President of the Exchange Bank of Yarmouth from 1874 into the 1880s, Robbins was also a director of the Bank of Yarmouth from 1866 to 1875. Enterprises which profited from his experience were the Yarmouth Duck and Yarn Company, the Yarmouth Gas Light Company, the Western Counties Railway, the Yarmouth Woollen Mill Company, the Power Knitting Company, and the Burrell-Johnson Iron Company; he served on the boards of all six. He was also a founding member of the Yarmouth County Agricultural Society, formed in 1842.
A member of the town’s two Zion Baptist churches, where he generously supported all programs, Robbins sat on the board of governors of Acadia College in Wolfville, to which he contributed liberally, and was sometime president of the Baptist Home Mission Board.
Abel Cutler Robbins was born into a farming family but at an early age turned to the shipping industry. Through initiative and hard work he became a leading shipowner, and he invested the profits in local businesses. In this respect he was typical of the men who built Yarmouth into a world renowned deep-sea port in the mid 1800s.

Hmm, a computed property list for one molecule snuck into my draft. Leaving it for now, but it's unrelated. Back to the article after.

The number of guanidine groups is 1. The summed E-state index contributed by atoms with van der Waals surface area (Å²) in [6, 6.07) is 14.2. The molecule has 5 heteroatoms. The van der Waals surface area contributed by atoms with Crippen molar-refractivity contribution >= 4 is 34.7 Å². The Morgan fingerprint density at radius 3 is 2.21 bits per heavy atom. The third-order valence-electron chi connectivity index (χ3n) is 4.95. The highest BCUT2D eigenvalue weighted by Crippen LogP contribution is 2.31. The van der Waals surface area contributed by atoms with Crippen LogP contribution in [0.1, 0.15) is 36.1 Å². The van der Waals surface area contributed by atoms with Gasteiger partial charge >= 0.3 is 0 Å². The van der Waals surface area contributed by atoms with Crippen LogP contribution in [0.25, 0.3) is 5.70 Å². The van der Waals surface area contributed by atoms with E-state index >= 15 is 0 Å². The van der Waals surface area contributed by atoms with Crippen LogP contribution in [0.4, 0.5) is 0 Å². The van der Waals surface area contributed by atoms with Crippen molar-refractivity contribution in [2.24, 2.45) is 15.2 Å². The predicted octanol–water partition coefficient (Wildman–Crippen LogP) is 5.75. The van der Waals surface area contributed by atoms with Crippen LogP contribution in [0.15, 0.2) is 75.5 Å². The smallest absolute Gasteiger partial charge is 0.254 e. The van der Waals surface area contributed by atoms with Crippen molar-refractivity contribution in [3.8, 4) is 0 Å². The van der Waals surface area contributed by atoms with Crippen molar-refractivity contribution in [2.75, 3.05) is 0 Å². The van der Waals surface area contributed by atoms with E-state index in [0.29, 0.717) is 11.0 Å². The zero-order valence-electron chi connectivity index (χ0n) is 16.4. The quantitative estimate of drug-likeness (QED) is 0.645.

NA, RG 42, E1, 1186–92, 1196–98, 1200, 1439–41 (mfm. at Yarmouth County Museum and Hist. Research Library, Yarmouth, N.S.). V. S. Sweeney Limited (Yarmouth), Sweeney’s funeral records (photocopies of transcripts at Yarmouth County Museum and Hist. Research Library). Yarmouth County Museum and Hist. Research Library, Arch. files, YMS 4-6 (Bank of Yarmouth); 4-7 (Exchange Bank of Yarmouth); 4-9 (Burrell-Johnson Iron Company); 4-88 (Yarmouth Woollen Mill); Clement Doane, cemetery records; Grantees’ map of Yarmouth Township; Robbins geneal., comp. G. S. Brown. Progress (Saint John, N.B.), 14 Oct. 1893. Times (Yarmouth), 6 Sept. 1901. Yarmouth Light, 12 Sept. 1901. Yarmouth Telegram, 6 Sept. 1901. R. M. Aitken, “Localism and national identity in Yarmouth, N.S., 1830–1870” (ma thesis, Trent Univ., Peterborough, Ont., 1975). David Alexander, “The port of Yarmouth, Nova Scotia, 1840–1889,” Ships and shipbuilding in the North Atlantic region, ed. Keith Matthews and G. [E.] Panting ([St John’s], 1978), 77–103. G. S. Brown, Yarmouth, Nova Scotia: a sequel to Campbell’s “History” (Boston, 1888). Busy East of Canada (Sackville, N.B.), 7 (1916–17), no.11/12. J. R. Campbell, A history of the county of Yarmouth, in Nova Scotia (Saint John; repr. Belleville, Ont., 1972). Canadian biog. dict. Directory, Yarmouth, 1890, 1895. Haley, Robbins, Cook, ed. J. L. Haley (St Stephen [St Stephen-Milltown], N.B., 1939; copy at Yarmouth County Museum). J. M. Lawson, Record of the shipping of Yarmouth, N.S., containing a list of vessels owned in the county of Yarmouth since its settlement in 1761 . . . (Yarmouth, 1876); Yarmouth past and present: a book of reminiscences (Yarmouth, 1902). G. [E.] Panting, “Cradle of enterprise: Yarmouth, Nova Scotia, 1840–1889,” The enterprising Canadians: entrepreneurs and economic development in eastern Canada, 1820–1914, ed. L. R. Fischer and E. W. Sager ([St John’s], 1979), 253–71. Marguerite Woodworth, History of the Dominion Atlantic Railway ([Kentville, N.S.], 1936). “Yarmouth shipping-related businesses and industries,” comp. Randy Saulnier (Young Canada Works grant research paper, Yarmouth, 1977; copy at Yarmouth County Museum).